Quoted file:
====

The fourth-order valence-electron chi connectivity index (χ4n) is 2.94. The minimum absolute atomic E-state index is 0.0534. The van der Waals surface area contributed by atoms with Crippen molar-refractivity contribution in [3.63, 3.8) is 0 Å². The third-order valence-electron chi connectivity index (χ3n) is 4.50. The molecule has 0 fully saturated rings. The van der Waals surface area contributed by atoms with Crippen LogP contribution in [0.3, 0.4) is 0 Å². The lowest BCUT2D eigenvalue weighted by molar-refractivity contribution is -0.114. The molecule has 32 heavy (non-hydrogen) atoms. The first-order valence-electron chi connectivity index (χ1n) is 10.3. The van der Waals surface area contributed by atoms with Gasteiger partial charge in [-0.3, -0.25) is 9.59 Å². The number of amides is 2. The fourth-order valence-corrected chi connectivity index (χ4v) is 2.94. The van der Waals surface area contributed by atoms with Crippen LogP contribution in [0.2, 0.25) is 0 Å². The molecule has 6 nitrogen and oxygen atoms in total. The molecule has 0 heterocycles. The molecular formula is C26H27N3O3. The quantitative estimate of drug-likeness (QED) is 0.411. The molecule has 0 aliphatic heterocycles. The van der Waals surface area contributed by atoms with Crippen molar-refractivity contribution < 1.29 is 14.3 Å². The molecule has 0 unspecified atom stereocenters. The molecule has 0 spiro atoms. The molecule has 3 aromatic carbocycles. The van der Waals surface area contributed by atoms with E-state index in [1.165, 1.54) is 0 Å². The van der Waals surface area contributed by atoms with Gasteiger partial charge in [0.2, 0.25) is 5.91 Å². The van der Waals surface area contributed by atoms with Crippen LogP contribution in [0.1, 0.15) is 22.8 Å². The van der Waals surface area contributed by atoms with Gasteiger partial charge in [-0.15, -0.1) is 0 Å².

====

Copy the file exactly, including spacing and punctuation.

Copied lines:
The fourth-order valence-electron chi connectivity index (χ4n) is 2.94. The minimum absolute atomic E-state index is 0.0534. The van der Waals surface area contributed by atoms with Crippen molar-refractivity contribution in [3.63, 3.8) is 0 Å². The third-order valence-electron chi connectivity index (χ3n) is 4.50. The molecule has 0 fully saturated rings. The van der Waals surface area contributed by atoms with Crippen LogP contribution in [0.3, 0.4) is 0 Å². The lowest BCUT2D eigenvalue weighted by molar-refractivity contribution is -0.114. The molecule has 32 heavy (non-hydrogen) atoms. The first-order valence-electron chi connectivity index (χ1n) is 10.3. The van der Waals surface area contributed by atoms with Gasteiger partial charge in [-0.3, -0.25) is 9.59 Å². The number of amides is 2. The fourth-order valence-corrected chi connectivity index (χ4v) is 2.94. The van der Waals surface area contributed by atoms with Crippen LogP contribution in [0.2, 0.25) is 0 Å². The molecule has 6 nitrogen and oxygen atoms in total. The molecule has 0 heterocycles. The molecular formula is C26H27N3O3. The quantitative estimate of drug-likeness (QED) is 0.411. The molecule has 0 aliphatic heterocycles. The van der Waals surface area contributed by atoms with Crippen molar-refractivity contribution < 1.29 is 14.3 Å². The molecule has 0 unspecified atom stereocenters. The molecule has 0 spiro atoms. The molecule has 3 aromatic carbocycles. The van der Waals surface area contributed by atoms with E-state index in [1.165, 1.54) is 0 Å². The van der Waals surface area contributed by atoms with Gasteiger partial charge in [0.2, 0.25) is 5.91 Å². The van der Waals surface area contributed by atoms with Crippen LogP contribution in [0.1, 0.15) is 22.8 Å². The van der Waals surface area contributed by atoms with Gasteiger partial charge in [-0.15, -0.1) is 0 Å².